In The Light with Jefferson Waful – Part II
It turns like the huge earth ball slowly surely and evenly round and round spinning… – Selected Joyce Letters, edited by Richard Ellmann
Photo by Kevin Browning
RR: You’ve received fairly positive feedback from the various fan boards on the net. I was wondering how you felt about that. What has been the acceptance of your lighting work from the Umphrey’s McGee fan base from your point of view?
JW: I would say that the response from the Umphrey’s fan base has been overwhelming positive. I don’t always feel comfortable getting praise. Certainly, it feels good to know that people think I’m doing a good job, but I always view it as the whole crew is a team, and the whole crew helps me setup the lights, and they all do their jobs to the fullest extent. Each member of our crew is equally integral to making the show happen. If our monitor engineer has an amazing night, he’s going to be just as responsible for making that show great. An improvisational band, especially—the monitor mix with him anticipating where the band’s going, which instrument the band needs to hear during the jam, you know like if Jake [Cinninger] is taking an active role in the improv, our monitor engineer, Bob [Stone] might turn up Jake just a little bit in everyone’s ear because he knows that Jake is the lead voice at that particular time. All those little things are going to create an amazing show.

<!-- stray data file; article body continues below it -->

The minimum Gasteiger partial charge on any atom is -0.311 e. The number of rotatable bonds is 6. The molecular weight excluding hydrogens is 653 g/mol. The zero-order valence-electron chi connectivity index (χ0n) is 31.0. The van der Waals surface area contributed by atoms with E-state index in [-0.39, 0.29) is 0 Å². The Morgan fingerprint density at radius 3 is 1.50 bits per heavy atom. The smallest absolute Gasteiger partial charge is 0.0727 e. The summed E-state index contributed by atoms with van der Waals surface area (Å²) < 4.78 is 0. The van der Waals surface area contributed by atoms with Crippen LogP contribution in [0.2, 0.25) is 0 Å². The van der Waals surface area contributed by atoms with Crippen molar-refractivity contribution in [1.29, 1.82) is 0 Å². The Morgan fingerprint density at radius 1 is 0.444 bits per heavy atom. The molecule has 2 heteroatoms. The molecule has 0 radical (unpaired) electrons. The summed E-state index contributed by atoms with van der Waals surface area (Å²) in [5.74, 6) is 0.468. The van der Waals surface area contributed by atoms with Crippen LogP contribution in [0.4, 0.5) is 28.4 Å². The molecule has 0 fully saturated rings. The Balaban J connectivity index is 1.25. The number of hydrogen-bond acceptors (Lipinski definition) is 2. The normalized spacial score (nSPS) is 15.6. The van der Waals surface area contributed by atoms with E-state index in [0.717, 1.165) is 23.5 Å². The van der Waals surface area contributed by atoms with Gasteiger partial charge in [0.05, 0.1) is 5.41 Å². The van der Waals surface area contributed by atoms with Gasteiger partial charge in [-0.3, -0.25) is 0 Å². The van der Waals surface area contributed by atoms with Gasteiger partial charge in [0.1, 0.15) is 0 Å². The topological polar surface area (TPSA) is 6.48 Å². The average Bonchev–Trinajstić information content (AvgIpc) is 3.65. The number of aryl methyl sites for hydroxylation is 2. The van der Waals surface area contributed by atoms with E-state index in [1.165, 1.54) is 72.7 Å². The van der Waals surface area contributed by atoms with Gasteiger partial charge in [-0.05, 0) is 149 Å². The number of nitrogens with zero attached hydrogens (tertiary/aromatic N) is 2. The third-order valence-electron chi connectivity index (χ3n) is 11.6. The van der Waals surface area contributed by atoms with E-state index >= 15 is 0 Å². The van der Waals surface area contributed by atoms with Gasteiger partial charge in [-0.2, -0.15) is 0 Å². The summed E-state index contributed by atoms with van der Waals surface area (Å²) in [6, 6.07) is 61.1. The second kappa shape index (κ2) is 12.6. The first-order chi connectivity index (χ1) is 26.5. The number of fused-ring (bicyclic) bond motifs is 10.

Because a light show is so in-your-face and so palpable, people will tend to compliment me, and a lot of times I feel a little bit guilty. People don’t usually go up to the monitor guy, or our tour manager, or sound guy, our crew chief, or our stage manager and say, “Hey, great job tonight,” because it’s not as easy to notice maybe. To me, I feel like all those roles are integral to the band and I’m just a small part. I wish that the rest of the crew got as much recognition as I feel like sometimes maybe I do. “Oooh—flashy lights!” is easy to see because it’s so in-your-face.
RR: How was your debut light show at Alpine Valley when Umphrey’s opened for the Dave Matthews Band in July? What were your thoughts about that weekend?
JW: Well, first of all, I have a whole new respect for the Dave Matthews organization. The fact that they have opening bands at all is a testament to their character because they can fill those venues on their own and they certainly don’t need opening bands to help sell tickets. They have such a classy production and management team who were nothing but friendly and welcoming to us, which isn’t always the case when you’re opening for bigger acts. The fact that Dave personally comes out and introduces the opening band each night speaks volumes. Most headliners of his caliber wouldn’t even be at the venue yet at that point in the evening, but he always makes it a point to do so.
As far as the light show, there wasn’t much of one simply because it was still pretty light outside, being an outdoor summer show. But their lighting team certainly let me use a large amount of their rig and was nothing but accommodating. I was running a full light show, but it wasn’t very noticeable with the sun shining on the stage.
RR: What have been your most memorable experiences with Umphrey’s McGee?